Home' Waiheke Weekender : 23 August 2012 Contents 23 August 2012
6 Waiheke Weekender
Lemons have made their way into the cuisine of so many of the
world’s cultures – as a flavouring for rice and couscous, in dress-
ings, desserts, as preserves, curds and marmalades and, of course,
many of the world’s best cocktails.
Some of the favourite memories of Karl Wright, head chef for
the Waiheke Group, are around the Mediterranean where he thrived
on the local colour and freshness of available produce. In Italy it
was the sun-ripened tomatoes, in Greece he recalls the intensity of
the basil, and here on Waiheke it’s all about our juicy lemons.
Karl loves fresh and local produce, which means when there is
a seasonal abundance of either fruit or vegetables, he finds a way
to preserve the excess for use at a later date.
add a boost of flavour
to all kinds of dishes
they’re often used
in Moroccan and
other North African
cultures have a tradi-
tion of preserving
lemons to obtain
a citrus tang even
when the fruit is out
of season. Limes and
grapefruit can also
be preserved with
And with almost every island garden boasting
laden citrus trees and plenty of rainy afternoons spent
indoors, what better time to preserve some for the
summer months ahead.
Scrub lemons thoroughly, then cut a deep cross into
each, nearly to the base where the lemon is attached
to the stalk. Sprinkle the inside of the cut lemons
with rock salt. Allow a generous tablespoon for each
lemon and don’t use iodised or table salt as it will
make the lemons bitter.
Add a large handful of rock salt to the bottom of a
sterilised jar then start packing in the lemons as
tightly as you can, along with a couple of bay leaves.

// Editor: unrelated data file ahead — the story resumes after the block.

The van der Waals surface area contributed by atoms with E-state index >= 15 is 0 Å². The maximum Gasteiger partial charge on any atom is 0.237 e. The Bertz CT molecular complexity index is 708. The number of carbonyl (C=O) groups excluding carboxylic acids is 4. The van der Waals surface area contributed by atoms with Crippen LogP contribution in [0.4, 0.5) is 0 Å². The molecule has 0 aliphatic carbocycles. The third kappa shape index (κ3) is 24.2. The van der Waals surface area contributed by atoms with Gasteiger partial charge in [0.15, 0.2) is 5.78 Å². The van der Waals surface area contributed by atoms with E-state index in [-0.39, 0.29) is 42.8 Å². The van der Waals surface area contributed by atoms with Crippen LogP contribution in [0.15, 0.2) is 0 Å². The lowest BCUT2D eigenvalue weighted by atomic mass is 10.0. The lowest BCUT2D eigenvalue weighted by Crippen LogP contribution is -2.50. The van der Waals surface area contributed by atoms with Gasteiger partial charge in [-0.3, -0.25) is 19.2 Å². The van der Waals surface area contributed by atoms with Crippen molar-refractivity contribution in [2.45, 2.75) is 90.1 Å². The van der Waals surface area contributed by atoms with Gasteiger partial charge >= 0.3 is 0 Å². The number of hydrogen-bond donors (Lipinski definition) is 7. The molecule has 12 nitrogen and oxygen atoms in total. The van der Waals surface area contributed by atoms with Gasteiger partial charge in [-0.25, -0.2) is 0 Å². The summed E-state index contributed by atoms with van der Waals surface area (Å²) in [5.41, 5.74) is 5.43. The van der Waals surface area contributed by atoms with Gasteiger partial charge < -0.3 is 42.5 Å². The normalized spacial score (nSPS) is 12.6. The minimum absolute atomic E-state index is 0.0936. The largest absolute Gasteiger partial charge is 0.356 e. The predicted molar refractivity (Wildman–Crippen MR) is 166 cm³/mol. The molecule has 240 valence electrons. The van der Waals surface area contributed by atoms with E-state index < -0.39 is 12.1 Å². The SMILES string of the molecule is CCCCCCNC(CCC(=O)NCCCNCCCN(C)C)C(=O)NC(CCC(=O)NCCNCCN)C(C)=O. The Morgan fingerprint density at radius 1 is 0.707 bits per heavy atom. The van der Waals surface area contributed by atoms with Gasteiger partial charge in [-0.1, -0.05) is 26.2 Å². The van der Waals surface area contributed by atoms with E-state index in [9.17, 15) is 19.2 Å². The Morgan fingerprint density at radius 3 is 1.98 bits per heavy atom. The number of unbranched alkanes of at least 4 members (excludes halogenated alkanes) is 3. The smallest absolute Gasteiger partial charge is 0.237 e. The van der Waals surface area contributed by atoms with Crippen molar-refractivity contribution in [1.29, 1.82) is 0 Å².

You can use other aromatics such as cinnamon sticks,
coriander seeds or chillies if you like.
Top up the jar with freshly squeezed lemon juice then
add a little olive oil so the lemons are covered. Make sure you
have no air bubbles then screw on the lid.
Leave in a cool dark place for at least a month before using. It
pays to occasionally turn the jar upside down. Once opened, store
in the fridge. To use, remove the flesh and white pith and just use
the lemon skins.
Karl Wright isn’t scared of trying the weird
and wonderful. During his travels around the
world he has tasted mountain oysters (lamb’s
testicles), snails and his share of offal but
admits to a true dislike of tripe, whether it’s
trendy or not.
Valuable vitamin C, just when
you need it most
Chef Karl Wright hates to see fresh produce going to
waste. He shares his recipe for preserving the golden
fruit from the island’s heavily-laiden lemon trees.
In small quantities, preserved lemons add a little zing to
tapenades as well as a refreshing flavour to couscous, lentil
or quinoa salads. The liquid from the jar can also be used in
Preserved lemons transform yoghurt or mayonnaise to
be used as a dressing and, finely chopped, add flavour to a
tomato and coriander salsa to accompany fish.
Add a dressing of extra virgin olive oil and finely
chopped preserved lemon peel to cooked, warmed lentils or